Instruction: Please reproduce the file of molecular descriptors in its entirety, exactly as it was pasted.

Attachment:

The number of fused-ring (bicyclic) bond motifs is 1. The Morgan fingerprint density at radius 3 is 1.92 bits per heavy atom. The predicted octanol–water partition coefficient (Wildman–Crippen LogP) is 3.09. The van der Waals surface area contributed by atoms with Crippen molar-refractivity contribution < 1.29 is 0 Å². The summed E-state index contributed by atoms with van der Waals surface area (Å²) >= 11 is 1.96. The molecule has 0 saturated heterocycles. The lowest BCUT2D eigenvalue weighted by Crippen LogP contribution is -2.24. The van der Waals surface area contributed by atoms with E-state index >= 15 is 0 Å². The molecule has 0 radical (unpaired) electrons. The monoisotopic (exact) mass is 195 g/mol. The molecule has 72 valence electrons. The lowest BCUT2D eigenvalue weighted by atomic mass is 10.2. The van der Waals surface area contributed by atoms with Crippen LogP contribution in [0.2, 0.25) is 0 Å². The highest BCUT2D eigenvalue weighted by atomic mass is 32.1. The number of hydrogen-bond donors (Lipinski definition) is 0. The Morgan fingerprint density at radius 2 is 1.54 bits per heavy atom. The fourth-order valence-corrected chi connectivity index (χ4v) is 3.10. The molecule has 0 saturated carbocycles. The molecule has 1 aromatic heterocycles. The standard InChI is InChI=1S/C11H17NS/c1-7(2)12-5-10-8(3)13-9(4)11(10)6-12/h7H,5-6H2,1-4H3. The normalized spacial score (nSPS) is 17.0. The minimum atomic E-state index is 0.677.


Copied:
The number of fused-ring (bicyclic) bond motifs is 1. The Morgan fingerprint density at radius 3 is 1.92 bits per heavy atom. The predicted octanol–water partition coefficient (Wildman–Crippen LogP) is 3.09. The van der Waals surface area contributed by atoms with Crippen molar-refractivity contribution < 1.29 is 0 Å². The summed E-state index contributed by atoms with van der Waals surface area (Å²) >= 11 is 1.96. The molecule has 0 saturated heterocycles. The lowest BCUT2D eigenvalue weighted by Crippen LogP contribution is -2.24. The van der Waals surface area contributed by atoms with E-state index >= 15 is 0 Å². The molecule has 0 radical (unpaired) electrons. The monoisotopic (exact) mass is 195 g/mol. The molecule has 72 valence electrons. The lowest BCUT2D eigenvalue weighted by atomic mass is 10.2. The van der Waals surface area contributed by atoms with Crippen LogP contribution in [0.2, 0.25) is 0 Å². The highest BCUT2D eigenvalue weighted by atomic mass is 32.1. The number of hydrogen-bond donors (Lipinski definition) is 0. The Morgan fingerprint density at radius 2 is 1.54 bits per heavy atom. The fourth-order valence-corrected chi connectivity index (χ4v) is 3.10. The molecule has 0 saturated carbocycles. The molecule has 1 aromatic heterocycles. The standard InChI is InChI=1S/C11H17NS/c1-7(2)12-5-10-8(3)13-9(4)11(10)6-12/h7H,5-6H2,1-4H3. The normalized spacial score (nSPS) is 17.0. The minimum atomic E-state index is 0.677.